Cabin Fever Musings

In 2016, the BBC released HyperNormalisation. It is a gritty watch (very Adam Curtis) requiring a cold towel, a strong coffee or a bottle of wine depending on your predilection. It endeavours to explain why chaotic things are happening and how we have retreated into a simplified fake version of the world. A bit like the Virtual Grand National at 5pm this afternoon.

Events keep happening (or rather, not happening) that are out of our control. No sooner had I opened Gordon Forbes’ ‘A Handful of Summers’ – ‘The funniest tennis book ever written’ according to The Times, Wimbledon was cancelled.

What has been cheering me greatly, however, has been waking up to the daily missives from the team @Fitzdares who, as you know if you are reading this, have been touching base with us (a genuine tonic). Full of insights, whimsical nuggets, jocular and self-deprecating in nature, they are packed with good intention to lighten the mood in these uncomfortable times.

Thursday’s Tonic included a market which will have me thinking for a good while. Who will reach 21 Slams first? Federer, who is one away? Rafa, just two away? Or Djoko, who is four adrift, but was unbeaten in 2020 before the pandemic struck. Well, Novak is priced at 12/1, Rafa at 1/5 and Roger at 11/2.

That strikes me, emotionally at least, as massively tempting; the maths will doubtless be correct though. That said, 50/1 for none of them to reach 21 Slams catches the eye too. William Skidelsky’s ‘Federer and Me’ is a good read by the way. I was an Agassi fan; I loved the baseline and that return of serve.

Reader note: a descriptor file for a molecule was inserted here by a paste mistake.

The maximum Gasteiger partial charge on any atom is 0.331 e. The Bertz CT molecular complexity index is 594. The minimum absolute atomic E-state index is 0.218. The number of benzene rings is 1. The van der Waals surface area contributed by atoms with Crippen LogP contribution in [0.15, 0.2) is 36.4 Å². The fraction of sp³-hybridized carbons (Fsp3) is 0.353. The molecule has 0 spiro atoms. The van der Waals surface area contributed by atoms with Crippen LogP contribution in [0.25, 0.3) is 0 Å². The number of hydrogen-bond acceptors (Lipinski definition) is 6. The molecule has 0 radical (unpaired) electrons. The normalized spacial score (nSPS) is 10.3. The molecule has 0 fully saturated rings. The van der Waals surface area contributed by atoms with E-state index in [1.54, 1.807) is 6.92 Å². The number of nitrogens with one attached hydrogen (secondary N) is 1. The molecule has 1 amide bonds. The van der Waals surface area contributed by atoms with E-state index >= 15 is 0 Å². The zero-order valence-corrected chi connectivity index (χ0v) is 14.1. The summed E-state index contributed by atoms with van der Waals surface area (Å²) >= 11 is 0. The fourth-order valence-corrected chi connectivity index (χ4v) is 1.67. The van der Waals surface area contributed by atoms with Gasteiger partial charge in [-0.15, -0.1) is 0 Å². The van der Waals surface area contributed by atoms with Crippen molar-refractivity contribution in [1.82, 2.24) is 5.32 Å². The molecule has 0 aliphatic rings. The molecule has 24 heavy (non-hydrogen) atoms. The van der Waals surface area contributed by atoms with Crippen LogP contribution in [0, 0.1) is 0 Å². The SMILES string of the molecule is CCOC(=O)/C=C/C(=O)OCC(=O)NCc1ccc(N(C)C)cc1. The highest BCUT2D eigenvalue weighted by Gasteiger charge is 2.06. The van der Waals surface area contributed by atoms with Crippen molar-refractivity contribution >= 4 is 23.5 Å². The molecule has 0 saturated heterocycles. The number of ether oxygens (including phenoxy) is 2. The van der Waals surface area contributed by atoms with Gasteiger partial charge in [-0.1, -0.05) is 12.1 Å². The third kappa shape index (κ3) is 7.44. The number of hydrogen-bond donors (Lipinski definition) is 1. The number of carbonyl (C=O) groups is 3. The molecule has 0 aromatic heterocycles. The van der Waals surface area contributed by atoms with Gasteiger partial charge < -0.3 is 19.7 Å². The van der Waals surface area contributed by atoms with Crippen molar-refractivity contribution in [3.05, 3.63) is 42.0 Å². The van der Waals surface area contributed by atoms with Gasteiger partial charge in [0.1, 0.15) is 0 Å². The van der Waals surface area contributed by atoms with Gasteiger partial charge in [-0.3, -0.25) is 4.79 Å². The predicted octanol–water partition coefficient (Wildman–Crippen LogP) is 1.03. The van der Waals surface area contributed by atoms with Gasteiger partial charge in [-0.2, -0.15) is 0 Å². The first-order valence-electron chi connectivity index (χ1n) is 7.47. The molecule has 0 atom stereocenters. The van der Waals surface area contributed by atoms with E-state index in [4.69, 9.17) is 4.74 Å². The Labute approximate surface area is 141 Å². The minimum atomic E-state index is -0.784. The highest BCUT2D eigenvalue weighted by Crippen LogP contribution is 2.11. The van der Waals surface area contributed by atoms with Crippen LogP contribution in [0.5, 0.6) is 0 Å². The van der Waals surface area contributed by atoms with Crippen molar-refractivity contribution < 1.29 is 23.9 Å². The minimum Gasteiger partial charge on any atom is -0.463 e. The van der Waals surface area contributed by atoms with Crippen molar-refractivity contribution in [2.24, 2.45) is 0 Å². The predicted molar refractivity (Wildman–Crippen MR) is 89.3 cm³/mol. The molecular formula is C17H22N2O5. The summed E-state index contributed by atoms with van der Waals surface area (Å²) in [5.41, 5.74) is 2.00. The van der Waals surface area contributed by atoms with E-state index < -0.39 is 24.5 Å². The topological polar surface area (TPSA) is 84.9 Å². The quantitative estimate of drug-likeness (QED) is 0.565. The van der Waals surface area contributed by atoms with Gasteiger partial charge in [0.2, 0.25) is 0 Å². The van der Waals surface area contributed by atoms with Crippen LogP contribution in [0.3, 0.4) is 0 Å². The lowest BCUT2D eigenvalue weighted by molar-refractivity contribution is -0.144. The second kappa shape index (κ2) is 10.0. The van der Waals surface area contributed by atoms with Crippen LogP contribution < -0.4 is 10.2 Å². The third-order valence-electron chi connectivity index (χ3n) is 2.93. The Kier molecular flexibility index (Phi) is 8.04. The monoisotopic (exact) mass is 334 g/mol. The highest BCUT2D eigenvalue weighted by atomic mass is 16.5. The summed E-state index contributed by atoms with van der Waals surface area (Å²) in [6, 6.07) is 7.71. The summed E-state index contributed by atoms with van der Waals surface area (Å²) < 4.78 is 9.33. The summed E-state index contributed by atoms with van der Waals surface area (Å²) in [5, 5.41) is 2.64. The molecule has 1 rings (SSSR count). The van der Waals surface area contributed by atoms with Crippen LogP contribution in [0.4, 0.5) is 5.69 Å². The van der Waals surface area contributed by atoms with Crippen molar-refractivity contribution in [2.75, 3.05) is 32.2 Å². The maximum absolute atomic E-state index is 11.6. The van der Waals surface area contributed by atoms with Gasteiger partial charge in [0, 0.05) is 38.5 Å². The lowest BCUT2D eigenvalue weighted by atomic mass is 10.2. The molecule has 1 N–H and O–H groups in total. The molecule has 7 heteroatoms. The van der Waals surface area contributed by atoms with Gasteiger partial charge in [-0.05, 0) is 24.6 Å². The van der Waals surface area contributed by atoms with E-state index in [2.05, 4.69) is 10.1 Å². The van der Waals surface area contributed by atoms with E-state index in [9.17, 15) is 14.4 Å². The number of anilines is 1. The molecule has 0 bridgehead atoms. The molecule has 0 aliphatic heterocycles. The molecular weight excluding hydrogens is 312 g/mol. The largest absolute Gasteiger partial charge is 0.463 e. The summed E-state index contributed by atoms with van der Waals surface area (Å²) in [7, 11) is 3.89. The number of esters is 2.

Talking of baselines, if you need a good playlist, here is a Lockdown special – an absolute peach from a man who seriously knows his musical onions… Nick Angel (cult fact, Sergeant Nicholas Angel in Hot Fuzz was named after him).

Lockdown is giving us all time to think. Andrew Grove wrote an outstanding book, possibly the best I’ve read, called ‘Only The Paranoid Survive’. In the book, he talks about strategic inflection points, critical decisions that need to be taken to pivot business and in times of trouble, to navigate what he calls “the valley of death”.

Cue obvious statement: this is a strategic inflection point for us all. Decisions we make now, from the top of global governments to the intimacy of household spending, will determine our direction of travel. On this, I am optimistic. When the restrictions are lifted, rather than bulldozing back in, I hope Government use this as a chance to scale us back, or better put, re-introduce us to ‘normal’ in a better, gentler way, with the environment and sustainable supply chains as the focus.

Above all, I hope everyone takes a moment to choose who they have a relationship with, with regards to their service providers. Do the companies you spend your hard-earned with share the same values as you. Do they really? They might say they do, but do they?

Not in a smug way, but in a genuine feeling you get from the look and feel of a business. From your electricity provider and the car you lease to the cleaning products you buy and recycle, the bank you have, the shop where you source your food, the website you get your tickets, the music you stream, to, if you do enjoy a flutter, your bookmaker.